Tax Break

Essential reading: State, local fiscal burdens drag on economic recovery, and more

June 25, 2012

Welcome to the top tax and accounting headlines from Reuters and other sources.

* State, local fiscal burdens drag on economic recovery. Connor Dougherty – The Wall Street Journal. State and local government tax collections have improved from the recession years, they only recently regained their pre-downturn peak. Meantime, local governments, which unlike states rely on property taxes, continue to suffer from the big drop in real estate prices. Given political pressure to reduce the federal budget deficit, cities and states are likely to get less help from Washington. If that happens they would have to make up the gap with tax hikes of their own or else live more frugally—what they’re doing now. Link

* Public pensions to give ‘clearer picture’ of finances. Lisa Lambert – Reuters. Public retirement systems will have to make major changes in how they disclose their pension assets and liabilities, under new rules that the board in charge of accounting standards for U.S. state and local governments is set to approve on Monday. The Governmental Accounting Standards Board will vote on the changes at an afternoon meeting. The reforms were proposed nearly a year ago to give more detail on how pensions affect governments’ finances. Link

* IRS whistleblower tax take plunges, senator frets. Patrick Temple-West – Reuters. A report from the U.S. Internal Revenue Service’s troubled whistleblower program said tax collections from tipsters fell sharply last year, prompting a U.S. lawmaker on Friday to say he may delay two Treasury Department nominees until the program improves. In fiscal 2011, the IRS collected only $48 million through the program, down from $464 million in fiscal 2010, the agency reported to Congress on June 15. Link

* Germany builds core group for transactions tax. John O’Donnell – Reuters. Germany will work with a core group of European Union countries on introducing a financial transactions tax, its finance minister said on Friday, after efforts to get an agreement among all 27 EU countries fell short. Finance Minister Wolfgang Schaeuble said 10 countries were prepared to use an EU process known as ‘enhanced cooperation’ to push ahead with developing the tax, which Britain and other states, including some in the euro zone, oppose. Link

* MHRC looks to close 2 percent tax loophole. Kiran Stacey – The Financial Times. Tax officials have hinted they could close the six-year-old loophole which may have allowed wealthy people to reduce their tax rate to just 2 per cent by borrowing money from companies of which they were directors. The UK tax-collecting agency HM Revenue & Customs said yesterday its staff were looking into the scheme, which allows people to borrow large sums from their companies, free of tax. Link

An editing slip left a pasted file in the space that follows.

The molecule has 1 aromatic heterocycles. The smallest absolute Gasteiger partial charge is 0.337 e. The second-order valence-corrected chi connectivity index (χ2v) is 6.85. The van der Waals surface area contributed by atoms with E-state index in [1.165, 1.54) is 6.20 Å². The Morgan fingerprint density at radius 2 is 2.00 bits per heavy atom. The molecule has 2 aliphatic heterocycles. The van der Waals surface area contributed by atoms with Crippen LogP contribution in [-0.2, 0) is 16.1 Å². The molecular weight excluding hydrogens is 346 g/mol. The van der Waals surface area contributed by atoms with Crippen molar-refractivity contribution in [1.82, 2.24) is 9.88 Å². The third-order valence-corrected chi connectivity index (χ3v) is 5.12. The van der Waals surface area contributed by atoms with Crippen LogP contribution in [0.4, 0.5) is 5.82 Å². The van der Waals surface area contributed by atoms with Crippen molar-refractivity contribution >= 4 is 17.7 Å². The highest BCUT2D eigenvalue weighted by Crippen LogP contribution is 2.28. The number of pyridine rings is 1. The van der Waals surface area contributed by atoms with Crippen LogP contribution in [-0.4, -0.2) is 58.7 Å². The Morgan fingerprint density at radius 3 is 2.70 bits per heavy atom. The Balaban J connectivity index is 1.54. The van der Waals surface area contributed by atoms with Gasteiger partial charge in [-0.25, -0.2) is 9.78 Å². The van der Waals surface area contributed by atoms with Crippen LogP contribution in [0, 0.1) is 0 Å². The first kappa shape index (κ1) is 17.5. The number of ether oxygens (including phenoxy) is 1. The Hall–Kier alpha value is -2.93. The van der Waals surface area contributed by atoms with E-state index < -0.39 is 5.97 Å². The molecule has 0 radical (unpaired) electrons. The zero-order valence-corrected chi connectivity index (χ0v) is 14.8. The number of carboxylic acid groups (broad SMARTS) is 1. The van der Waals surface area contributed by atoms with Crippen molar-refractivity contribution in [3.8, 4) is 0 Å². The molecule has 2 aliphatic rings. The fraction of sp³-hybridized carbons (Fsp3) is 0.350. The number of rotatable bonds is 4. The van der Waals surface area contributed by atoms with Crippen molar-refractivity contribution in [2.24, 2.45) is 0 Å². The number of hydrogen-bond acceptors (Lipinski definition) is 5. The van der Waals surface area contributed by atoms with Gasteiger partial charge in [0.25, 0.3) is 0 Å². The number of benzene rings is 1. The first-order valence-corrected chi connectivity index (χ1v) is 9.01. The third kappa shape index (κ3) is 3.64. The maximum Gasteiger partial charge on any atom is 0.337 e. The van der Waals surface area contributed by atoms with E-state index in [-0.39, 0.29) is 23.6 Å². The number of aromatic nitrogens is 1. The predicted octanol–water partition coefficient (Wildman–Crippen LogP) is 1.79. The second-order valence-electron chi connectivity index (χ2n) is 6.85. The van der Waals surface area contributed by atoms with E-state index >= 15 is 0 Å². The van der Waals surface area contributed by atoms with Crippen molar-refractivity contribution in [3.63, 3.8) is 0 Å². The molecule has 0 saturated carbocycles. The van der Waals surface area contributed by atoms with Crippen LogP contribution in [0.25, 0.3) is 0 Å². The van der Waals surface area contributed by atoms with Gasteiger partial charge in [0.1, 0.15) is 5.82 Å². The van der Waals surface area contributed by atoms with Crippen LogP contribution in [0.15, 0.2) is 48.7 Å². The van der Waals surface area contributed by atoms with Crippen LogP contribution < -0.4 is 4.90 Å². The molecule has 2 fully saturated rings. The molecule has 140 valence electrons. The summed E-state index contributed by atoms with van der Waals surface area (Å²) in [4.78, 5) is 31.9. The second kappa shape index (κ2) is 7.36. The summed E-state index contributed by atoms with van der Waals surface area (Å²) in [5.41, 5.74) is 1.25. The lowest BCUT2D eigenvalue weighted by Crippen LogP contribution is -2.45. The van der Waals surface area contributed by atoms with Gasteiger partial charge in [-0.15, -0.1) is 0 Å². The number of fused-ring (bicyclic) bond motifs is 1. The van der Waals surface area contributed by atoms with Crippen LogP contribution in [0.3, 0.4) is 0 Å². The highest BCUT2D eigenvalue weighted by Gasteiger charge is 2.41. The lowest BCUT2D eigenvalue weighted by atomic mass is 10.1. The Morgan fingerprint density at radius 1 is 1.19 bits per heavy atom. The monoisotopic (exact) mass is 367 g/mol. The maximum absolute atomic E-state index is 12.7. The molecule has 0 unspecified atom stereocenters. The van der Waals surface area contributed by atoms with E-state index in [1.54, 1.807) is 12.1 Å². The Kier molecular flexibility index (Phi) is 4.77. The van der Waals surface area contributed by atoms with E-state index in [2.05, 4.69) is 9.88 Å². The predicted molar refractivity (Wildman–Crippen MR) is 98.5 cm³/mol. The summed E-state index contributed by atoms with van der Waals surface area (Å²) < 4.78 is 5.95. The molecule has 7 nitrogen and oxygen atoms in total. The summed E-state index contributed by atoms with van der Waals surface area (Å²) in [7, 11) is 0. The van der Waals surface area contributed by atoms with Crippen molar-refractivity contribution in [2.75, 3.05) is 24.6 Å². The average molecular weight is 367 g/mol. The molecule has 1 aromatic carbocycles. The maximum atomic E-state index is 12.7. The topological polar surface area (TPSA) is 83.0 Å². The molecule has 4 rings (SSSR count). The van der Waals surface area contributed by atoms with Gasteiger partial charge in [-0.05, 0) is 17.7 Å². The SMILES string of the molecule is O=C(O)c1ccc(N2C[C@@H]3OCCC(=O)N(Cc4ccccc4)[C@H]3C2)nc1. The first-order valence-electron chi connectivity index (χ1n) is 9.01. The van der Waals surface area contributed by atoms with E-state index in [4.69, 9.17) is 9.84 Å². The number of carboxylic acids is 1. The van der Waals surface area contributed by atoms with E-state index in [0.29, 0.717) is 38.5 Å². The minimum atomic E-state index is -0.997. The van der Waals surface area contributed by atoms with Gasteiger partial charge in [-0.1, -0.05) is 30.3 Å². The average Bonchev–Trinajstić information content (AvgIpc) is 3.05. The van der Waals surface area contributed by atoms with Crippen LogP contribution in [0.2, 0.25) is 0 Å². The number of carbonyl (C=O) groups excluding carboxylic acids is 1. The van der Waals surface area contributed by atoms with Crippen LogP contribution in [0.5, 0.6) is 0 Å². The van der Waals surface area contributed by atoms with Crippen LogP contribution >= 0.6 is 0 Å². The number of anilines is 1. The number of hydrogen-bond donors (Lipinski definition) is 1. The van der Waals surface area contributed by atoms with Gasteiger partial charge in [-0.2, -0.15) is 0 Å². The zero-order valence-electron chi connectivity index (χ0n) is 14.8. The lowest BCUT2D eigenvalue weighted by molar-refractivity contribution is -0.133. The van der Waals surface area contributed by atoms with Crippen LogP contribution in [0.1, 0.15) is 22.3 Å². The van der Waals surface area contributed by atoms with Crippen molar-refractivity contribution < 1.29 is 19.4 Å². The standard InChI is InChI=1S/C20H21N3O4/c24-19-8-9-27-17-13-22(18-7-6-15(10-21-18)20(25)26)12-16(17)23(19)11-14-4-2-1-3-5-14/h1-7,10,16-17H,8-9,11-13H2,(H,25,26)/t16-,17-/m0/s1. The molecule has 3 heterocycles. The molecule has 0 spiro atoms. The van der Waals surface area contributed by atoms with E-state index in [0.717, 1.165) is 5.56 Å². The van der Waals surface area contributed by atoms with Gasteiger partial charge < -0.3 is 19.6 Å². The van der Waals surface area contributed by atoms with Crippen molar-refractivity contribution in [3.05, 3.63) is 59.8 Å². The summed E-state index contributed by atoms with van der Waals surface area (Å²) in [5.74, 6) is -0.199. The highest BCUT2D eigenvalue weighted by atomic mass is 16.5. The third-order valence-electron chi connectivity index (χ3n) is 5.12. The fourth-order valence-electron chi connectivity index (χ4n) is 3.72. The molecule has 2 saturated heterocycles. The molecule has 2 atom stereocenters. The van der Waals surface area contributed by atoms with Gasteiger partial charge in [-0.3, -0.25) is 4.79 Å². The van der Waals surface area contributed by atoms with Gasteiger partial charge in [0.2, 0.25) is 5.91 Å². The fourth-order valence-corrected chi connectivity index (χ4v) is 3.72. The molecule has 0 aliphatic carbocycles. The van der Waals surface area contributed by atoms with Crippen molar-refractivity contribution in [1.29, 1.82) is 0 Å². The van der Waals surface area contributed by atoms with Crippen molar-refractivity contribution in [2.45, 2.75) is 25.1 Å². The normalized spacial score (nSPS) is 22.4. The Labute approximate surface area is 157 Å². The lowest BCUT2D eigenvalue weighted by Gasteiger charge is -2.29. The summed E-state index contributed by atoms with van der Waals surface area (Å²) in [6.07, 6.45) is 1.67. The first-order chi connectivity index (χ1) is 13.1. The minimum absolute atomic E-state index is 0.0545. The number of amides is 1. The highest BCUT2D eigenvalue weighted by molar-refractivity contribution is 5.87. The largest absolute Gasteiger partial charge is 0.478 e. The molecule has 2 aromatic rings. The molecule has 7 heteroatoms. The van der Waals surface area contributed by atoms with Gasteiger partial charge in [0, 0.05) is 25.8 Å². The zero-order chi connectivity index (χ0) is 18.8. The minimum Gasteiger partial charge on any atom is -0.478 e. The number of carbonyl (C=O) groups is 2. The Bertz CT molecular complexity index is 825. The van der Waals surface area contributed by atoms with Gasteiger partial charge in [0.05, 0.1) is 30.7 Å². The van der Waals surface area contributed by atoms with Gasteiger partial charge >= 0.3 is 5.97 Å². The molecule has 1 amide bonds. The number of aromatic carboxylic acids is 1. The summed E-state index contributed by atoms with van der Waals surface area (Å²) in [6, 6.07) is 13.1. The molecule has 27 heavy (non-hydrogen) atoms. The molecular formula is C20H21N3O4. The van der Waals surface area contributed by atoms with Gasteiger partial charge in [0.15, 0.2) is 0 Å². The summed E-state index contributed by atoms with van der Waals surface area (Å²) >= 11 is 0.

* Tax case defeat weighs on Essar Energy. Mark Wembridge – The Financial Times. Essar Energy’s loss of a tax case in India’s Supreme Court has dragged the oil and power company to a pre-tax loss of more than $1 billion. The London-listed group on Monday said January’s negative ruling had pushed it to a pre-tax loss of $1.1 billion for the 15 months to March 31. January’s negative ruling by the Indian Supreme Court left the energy group liable for $1.2 billion in taxes, which weighed on the shares to such an extent that it dropped out of the FTSE 100 index earlier this year. Link

* Japan risks delay in health, pension reforms over tax debate. Stanley White – Reuters. Japan’s breakthrough deal on sales tax increases, set to be sealed in a parliamentary vote next week, comes at a price of a delay in reforming healthcare benefits and pensions that must be tackled to curb the vast national debt. Parliament’s lower house looks certain to approve on Tuesday a plan to double the sales tax to 10 percent over three years, a first step towards restoring Japan’s fiscal health. But raising taxes will not be enough without proceeding with spending cuts, economists say. Link

* China should raise home ownership tax – think tank. Xiaoyi Shao – Reuters. China should raise taxes on home ownership to target speculators who had recently driven property prices to record highs, the State Information Center, a government think tank, said in comments published on Monday. The center’s remarks come after a group of senior government advisers last week urged Beijing to shore up slowing economic growth by ending restrictions on the property market, and follow May data that suggested China’s home prices may be near a bottom. Link

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